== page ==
Nobel Laureate, playwright, and founder of Trinidad Theatre Workshop; Sir Derek Walcott, has passed away.
News of his passing came to the Trinidad and Tobago performing Arts Network from our St. Lucian correspondent at 8:37AM today. Our source shared that Walcott had been ailing for some time and over the past months, has been in and out of hospital.
A media release by the family said “Walcott died peacefully at his home in Cape Estate, St. Lucian on Friday 17th March” after being released from the hospital into the care on Monday. The release further stated that his funeral will be held in St. Lucia with details to be announced shortly.
He was 87.
T&T Culture and Performing Arts Fraternity weigh in
Minister of Community Development, Culture and the Arts Dr Nyan Gadsby-Dolly has expressed sadness over the death of Nobel Laureate Derek Walcott, according to a report by CNC3. The Ministry released a statement that said:
Walcott gave us in his work a vision of ourselves as Caribbean people in a shared space, unique in the world, worthy of celebration. While we thank Walcott for the gifts he has given us, we extend our condolences to his immediate family, to his extended family in the arts, to St. Lucia, and to the World.
We contacted other members of the T&T Culture and Performing Arts fraternity, and dramatists who worked with Sir. Walcott during his time at Trinidad Theatre Workshop, for their statements on his passing. They said:
He was ill and we knew this day would come. He was the founder of Trinidad Theatre workshop and what we’re trying to do is to continue the legacy of his dream which is helping people to develop, even in the absence of institutions that help to create people in the arts.
Derek Walcott has had a profound influence in my career and I love him dearly. A lot of my experience in the theatre I owe to him. With all his eccentricities, his genius overwhelms us and I am very moved [by his passing].
I’ve worked with him for quite a longtime. He was a great mentor, friend, inspiration and will be sorely missed. I had the privilege to do his work, and I am the richer for it.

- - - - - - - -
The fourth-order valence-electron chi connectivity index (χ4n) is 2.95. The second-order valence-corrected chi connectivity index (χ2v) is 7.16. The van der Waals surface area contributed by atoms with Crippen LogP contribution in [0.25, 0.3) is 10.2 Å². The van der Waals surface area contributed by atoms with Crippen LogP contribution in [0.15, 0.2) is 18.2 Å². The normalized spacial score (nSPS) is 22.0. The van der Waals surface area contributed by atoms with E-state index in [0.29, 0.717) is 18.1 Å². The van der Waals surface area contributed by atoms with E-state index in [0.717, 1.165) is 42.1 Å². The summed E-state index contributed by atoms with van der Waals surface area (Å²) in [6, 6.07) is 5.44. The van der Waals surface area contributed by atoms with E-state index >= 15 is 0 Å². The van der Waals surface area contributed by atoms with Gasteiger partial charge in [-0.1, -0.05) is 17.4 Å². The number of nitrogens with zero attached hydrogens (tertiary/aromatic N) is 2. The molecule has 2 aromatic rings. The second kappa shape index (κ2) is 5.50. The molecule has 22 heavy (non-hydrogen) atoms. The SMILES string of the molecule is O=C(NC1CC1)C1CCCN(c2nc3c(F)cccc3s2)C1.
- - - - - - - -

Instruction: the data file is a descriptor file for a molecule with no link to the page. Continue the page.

Sir Derek Walcott; our very own Homer and Shakespeare of our Caribbean space. [He] made the deepest impact on our collective consciousness in these here islands. Thank you for helping us see, feel and think in new ways, in the theatre and in life; make new and wonderful vibrations in that other realm with the Creator. Godspeed, Derek. Thank you…for everything.
I met Derek in 1967 when I was doing a version of Othello in the Gardens. Walcott was the Guardian arts reviewer and did a piece on Othello. It wasn’t too long after that he invited me to join TTW and that began a career that last until today. He asked me to help create the role of the Joker of Seville in the 1970s and that to me is the greatest role as an actor you can perform. He made me into the actor that I am today. He will be sorely missed by the people who worked with him closely, and the world audience that he created for himself. His plays will be performed forever. I will miss him.
Give thanks for such an inspirational life and works to carry us through generations still.
Derek Wacott encouraged us to occupy our island seascape; to name it and own it; to understand how it shapes us. Sleep soft in the silence of the sea.
An outpouring of condolences to the Walcott family, and tributes to the Sir Derek Walcott continue to be shared on social media.
This article will be updated as more information becomes available